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Dealing with the trauma of sexual assault

University life is supposed to be one of the most enjoyable times of a person’s life. Unfortunately, for some this is the time they may fall victims to sexual assault.
 
The term sexual assault has shockingly become normalised in society and has become a common threat to university students. The University of the Free State (UFS) through its sexual harassment, sexual misconduct, and sexual violence policy strongly condemns any form of sexual abuse. Dr Melissa Barnaschone, Director at Student Counselling and Development (UFS) says the university cares for the health and wellbeing of students and provides necessary support for victims of sexual assault and trauma.
 
It is unfortunate that sexual assault comes with many misconceptions that often shift responsibility and blame from the perpetrator to the victim. “It is important to always remember that it is not your fault; do not blame yourself,” says Dr Barnaschone. Helpguide.Org: Trusted guide to mental & emotional health says sexual assault leaves psychological wounds and sometimes long-lasting health challenges. Such trauma can severely affect a person’s ability to cope with daily academic, social, professional, and personal responsibilities.
 
Any sexual violence is a crime and as a victim, you are not to blame. Healing is achieved when you start to believe that you are not responsible for what happened to you. Visit Helpguide.Org for more information on post-traumatic stress disorder, trauma recovery tips and other related topics.

On this video clip, Dr Barnaschone shares some guidelines to deal with sexual assault and trauma: 

News Archive

Book Prize for Distinguished Scholarship awarded to Dr Christian Williams
2016-03-24

Description: Dr Christian Williams Tags: Dr Christian Williams

Prof Jonathan Jansen, Vice-Chancellor and Rector of the University of the Free State and Dr Christian Williams, senior lecturer at the UFS Department of Anthropology.
Photo: Johan Roux

When Dr Christian Williams moved from the United States to Namibia in January 2000 as part of the WorldTeach volunteer programme for teachers, he had not anticipated an award-winning piece of scholarship in his future. It was during these visits to Namibia, though, that the seeds for his highly-acclaimed book were sewn.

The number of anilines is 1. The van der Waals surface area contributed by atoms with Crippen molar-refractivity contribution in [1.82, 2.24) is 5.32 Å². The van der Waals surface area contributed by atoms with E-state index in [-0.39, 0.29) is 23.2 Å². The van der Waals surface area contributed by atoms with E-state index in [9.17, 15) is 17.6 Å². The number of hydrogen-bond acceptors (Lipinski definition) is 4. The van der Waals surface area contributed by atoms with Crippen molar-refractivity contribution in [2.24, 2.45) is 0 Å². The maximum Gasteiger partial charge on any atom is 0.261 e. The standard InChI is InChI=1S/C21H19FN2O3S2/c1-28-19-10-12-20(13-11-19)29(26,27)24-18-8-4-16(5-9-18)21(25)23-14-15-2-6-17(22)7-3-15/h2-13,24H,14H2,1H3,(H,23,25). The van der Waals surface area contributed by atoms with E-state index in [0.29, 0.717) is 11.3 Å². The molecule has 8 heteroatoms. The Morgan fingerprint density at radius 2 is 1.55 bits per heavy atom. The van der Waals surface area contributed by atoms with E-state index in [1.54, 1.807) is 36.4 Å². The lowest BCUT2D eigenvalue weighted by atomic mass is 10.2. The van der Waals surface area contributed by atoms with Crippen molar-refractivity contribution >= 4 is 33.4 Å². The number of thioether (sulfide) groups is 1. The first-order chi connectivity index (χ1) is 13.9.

While volunteering at the St. Therese Secondary School in Tses at that time, Dr Williams – now a senior lecturer at the University of the Free State (UFS) Department of Anthropology – became acquainted with some of the school’s alumni. The stories these individuals started sharing with him soon revealed personal histories of exile and violence by fellow SWAPO (South West Africa People’s Organization) members.

These experiences ultimately resulted in Dr Williams’ book, National liberation in postcolonial southern Africa: a historical ethnography of SWAPO’s exile camps, published last year. Due to the book’s literary impact, the university awarded Dr Williams the UFS Book Prize for Distinguished Scholarship on Friday 19 February 2016. Dr Williams is the second academic to be awarded this prize.

Politics of the past


In the 1960s, Namibians mobilised and retaliated against colonial rule under the liberation movement known as SWAPO. This created political tension which resulted in the flight of many SWAPO members to exile camps administered by the party.

“Over its three decades in exile, SWAPO was responsible for the welfare of roughly 60 000 Namibians. This was about 4% of the total Namibian population at independence – most of whom lived in camps,” says Dr Williams. The research originally used as a basis for his doctoral thesis was subsequently developed into this prize-winning book.

Advancing the Human Project

“It’s an honour to receive recognition from the university; it means that they value the kind of work that I am doing. I think it’s great for universities to have such prizes,” Dr Williams says.

Supporting the UFS Human Project, Dr Williams will donate a portion of the R25 000 prize money towards the UFS Student Bursary Fund Campaign, as well as the school in Namibia.The rest will subsidise the purchase of the book for distribution to libraries and as gifts.

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